Need a spreadsheet? Not going to happen. Even if all you are trying to do is track your own household budget, you can’t do it on your tablet or telephone.

alienware computer front full

It’s a big world with room for many operating systems and devices … you don’t need to dump one to have the other.

There’s room in our lives for many different devices. And operating systems.

I prefer stuff that’s dedicated to specific tasks or sets of tasks. I love reading books on my Kindle. I edit on my desktop with the big HD monitor. I use my laptop when I don’t what to be stuck in my office, which these days seem to all the time.

You love your iPad? Enjoy it, but respect its limits — because they’re also its advantages. If you make it big and powerful enough to handle the tasks it currently can’t manage — larger screen, real hard drive, RAM, keyboard — it’s not a fun, portable device any more. If you need that much functionality, you need a laptop or desktop.

You can’t replace everything with one thing. There’s no reason you should.

One size does not fit all.

It’s okay to be different. Whether it’s your political opinion or which computer or device or system you prefer, diversity and differences make our world interesting. Live your life as you prefer. Let others do the same.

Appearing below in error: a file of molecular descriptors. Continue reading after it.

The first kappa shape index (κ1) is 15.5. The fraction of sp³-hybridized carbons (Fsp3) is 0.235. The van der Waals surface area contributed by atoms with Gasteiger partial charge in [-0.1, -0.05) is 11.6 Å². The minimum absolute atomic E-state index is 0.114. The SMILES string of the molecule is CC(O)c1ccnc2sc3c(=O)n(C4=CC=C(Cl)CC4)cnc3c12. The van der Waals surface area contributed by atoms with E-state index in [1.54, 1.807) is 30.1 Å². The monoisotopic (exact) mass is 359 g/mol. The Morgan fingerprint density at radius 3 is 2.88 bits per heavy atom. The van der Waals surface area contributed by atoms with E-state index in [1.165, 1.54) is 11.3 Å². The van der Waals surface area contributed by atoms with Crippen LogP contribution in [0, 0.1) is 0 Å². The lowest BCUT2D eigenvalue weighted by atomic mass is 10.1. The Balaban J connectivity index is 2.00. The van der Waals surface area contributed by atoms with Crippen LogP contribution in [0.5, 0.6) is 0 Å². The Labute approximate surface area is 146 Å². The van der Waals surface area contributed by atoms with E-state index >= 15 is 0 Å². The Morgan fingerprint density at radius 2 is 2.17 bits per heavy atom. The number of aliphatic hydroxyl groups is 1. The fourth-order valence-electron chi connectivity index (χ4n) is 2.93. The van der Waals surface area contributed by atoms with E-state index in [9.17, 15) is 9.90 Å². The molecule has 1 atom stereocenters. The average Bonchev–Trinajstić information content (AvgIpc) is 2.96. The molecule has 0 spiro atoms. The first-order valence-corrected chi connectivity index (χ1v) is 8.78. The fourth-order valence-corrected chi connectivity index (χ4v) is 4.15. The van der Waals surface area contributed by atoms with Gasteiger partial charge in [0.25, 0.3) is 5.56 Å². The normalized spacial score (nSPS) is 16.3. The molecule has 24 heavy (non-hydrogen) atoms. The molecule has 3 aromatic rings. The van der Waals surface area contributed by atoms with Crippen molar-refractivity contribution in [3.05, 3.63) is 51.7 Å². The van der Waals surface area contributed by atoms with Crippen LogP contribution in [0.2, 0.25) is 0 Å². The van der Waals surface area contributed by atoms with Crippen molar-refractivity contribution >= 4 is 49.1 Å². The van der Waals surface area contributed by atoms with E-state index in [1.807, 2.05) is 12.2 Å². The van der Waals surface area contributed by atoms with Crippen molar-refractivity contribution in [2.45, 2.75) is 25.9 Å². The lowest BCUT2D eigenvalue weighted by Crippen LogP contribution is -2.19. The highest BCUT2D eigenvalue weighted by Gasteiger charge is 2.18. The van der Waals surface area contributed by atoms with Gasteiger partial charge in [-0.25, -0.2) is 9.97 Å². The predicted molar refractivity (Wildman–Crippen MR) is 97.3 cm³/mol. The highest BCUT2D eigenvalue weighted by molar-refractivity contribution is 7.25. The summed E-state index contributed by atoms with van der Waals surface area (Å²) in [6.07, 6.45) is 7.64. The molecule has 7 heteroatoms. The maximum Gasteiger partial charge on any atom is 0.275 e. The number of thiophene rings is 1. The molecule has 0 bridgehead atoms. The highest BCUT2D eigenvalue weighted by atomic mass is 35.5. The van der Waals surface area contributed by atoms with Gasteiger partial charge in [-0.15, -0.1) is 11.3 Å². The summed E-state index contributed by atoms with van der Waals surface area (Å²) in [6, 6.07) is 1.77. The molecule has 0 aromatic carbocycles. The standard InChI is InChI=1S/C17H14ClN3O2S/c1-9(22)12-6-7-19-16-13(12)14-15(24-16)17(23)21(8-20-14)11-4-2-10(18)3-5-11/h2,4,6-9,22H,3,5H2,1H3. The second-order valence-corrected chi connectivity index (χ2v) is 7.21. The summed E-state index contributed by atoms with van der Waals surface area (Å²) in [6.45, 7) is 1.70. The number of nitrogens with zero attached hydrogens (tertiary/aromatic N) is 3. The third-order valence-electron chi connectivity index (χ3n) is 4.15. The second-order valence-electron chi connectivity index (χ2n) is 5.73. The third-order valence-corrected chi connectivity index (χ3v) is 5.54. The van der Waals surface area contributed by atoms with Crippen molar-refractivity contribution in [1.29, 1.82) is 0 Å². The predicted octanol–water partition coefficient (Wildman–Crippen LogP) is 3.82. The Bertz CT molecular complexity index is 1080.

Categories: Computers, Media, Photography, Software, Technology

Tags: , , , , , , , ,

16 replies

  1. Tablets are fun but I agree that photo editing is very limited to apps with it’s filters. There is very little leeway with editing within the filters. Then when you put the photos onto a large screen you see that it is not ideal. I use my tablet for reading the newspaper and reading e-books. 😀


    • My tablets are great for e-books, sometimes short audiobooks, music, even email — in a limited way. I take a look at my site, mostly to see how it looks on the smaller screen (it never looks as good as I wish it would). But I don’t bother to load pictures on it. They would crash it faster than a speeding bullet. The idea of editing anything — text or graphics — on one of my little tablets is ludicrous. It was obvious to me from day one that the predictions of how tablets would replace computers were ridiculous. But nobody was listening at the time. OF COURSE they were selling well. They were THE new toy. But now, everyone has one or more and the price is way down … and obviously they haven’t replaced computers and won’t in the future. It’s easy to be right when the experts are so very wrong 🙂

      Liked by 2 people

  2. Considering the fact that even a smartphone short circuits the moment I touch it… I’m glad real computers will still be around for many many years! Or at least until flying machines make automobiles obsolete, like all the experts thought they would…

    Liked by 1 person

  3. I can’t even imagine coding in Visual Studio on a tablet. I have 2 x 22″ monitors at work and even that’s not always enough. I need the code, the database and a browser all open and visible at the same time, at a minimum.